Fourth Symposium on Fire and Forest Meteorology

Tuesday, 13 November 2001
Florida wildfire initiation and environmental conditions during 1998
Arlene G. Laing, University of South Florida, Tampa, FL; and C. H. Paxton, S. L. Goodrick, D. Sharp, and P. F. Blottman
Poster PDF (221.2 kB)
During late spring and early summer 1998, Florida experienced an unprecedented outbreak of over 2,300 fires that covered nearly a half million acres and caused 500 million dollars of damage. Although most of Florida had record rainfall during the previous winter, dry conditions during the spring left those same areas vulnerably dry. Interestingly, while these dry conditions prevailed throughout the state, fire initiation and acreage were quite variable in space and time. Climate indices like the Keetch Bryam were not as useful for determining daily variability in fire acreage or ignition.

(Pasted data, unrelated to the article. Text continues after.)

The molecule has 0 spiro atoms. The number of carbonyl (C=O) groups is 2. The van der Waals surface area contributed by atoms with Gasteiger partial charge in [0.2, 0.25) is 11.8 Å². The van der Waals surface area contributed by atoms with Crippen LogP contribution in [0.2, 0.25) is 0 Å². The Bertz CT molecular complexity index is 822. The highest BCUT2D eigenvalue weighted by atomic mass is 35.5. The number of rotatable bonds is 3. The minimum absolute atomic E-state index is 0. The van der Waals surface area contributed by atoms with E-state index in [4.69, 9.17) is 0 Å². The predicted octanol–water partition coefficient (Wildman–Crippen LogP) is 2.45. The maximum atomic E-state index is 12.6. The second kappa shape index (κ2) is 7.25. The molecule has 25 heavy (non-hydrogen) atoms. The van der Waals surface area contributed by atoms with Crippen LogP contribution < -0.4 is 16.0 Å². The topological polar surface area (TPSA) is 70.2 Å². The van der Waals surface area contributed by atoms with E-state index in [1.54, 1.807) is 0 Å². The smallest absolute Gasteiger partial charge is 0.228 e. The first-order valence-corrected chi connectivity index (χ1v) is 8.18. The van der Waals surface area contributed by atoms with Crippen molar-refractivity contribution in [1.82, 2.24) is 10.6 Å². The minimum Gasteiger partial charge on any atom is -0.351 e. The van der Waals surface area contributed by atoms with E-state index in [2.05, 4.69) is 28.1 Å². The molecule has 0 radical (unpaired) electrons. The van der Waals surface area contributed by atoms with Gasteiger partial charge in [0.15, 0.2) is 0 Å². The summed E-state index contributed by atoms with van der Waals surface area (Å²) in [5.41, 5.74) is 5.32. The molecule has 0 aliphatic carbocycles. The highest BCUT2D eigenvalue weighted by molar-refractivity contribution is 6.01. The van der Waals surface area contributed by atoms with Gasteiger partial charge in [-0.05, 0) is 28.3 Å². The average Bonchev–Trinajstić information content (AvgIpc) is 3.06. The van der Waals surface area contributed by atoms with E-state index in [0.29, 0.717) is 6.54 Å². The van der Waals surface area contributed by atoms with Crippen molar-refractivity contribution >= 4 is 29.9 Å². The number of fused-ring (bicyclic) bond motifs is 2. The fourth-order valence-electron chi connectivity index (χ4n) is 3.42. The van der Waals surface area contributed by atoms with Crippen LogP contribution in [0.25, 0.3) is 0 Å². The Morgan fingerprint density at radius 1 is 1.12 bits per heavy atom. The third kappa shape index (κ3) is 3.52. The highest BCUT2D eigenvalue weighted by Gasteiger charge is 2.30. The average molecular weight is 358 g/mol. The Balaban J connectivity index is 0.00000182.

Considerable contrasts are evident in the atmosphere between a day in which fires were suppressed and a day in which a dramatic expansion in the areal extent of fires occurred. The period of suppression was associated with passage of a significant trough and intrusion of subsident air over much of Florida. In comparison, the fire outbreak was characterized by adequate instability and moisture for convection, a light surface flows opposing sea breezes, and light winds aloft. This generated stationary convection and considerable lightning leading to initiation of fires particularly outside rain areas. Lightning-initiated fires accounted for 79% of the acres burnts. This study examines the overall trends in flash density, frequency of fire initiation, low-level moisture, mesoscale circulation patterns. The influence of fuel-type and antecedent precipitation on the lag between flash and full-blown combustion are also considered.

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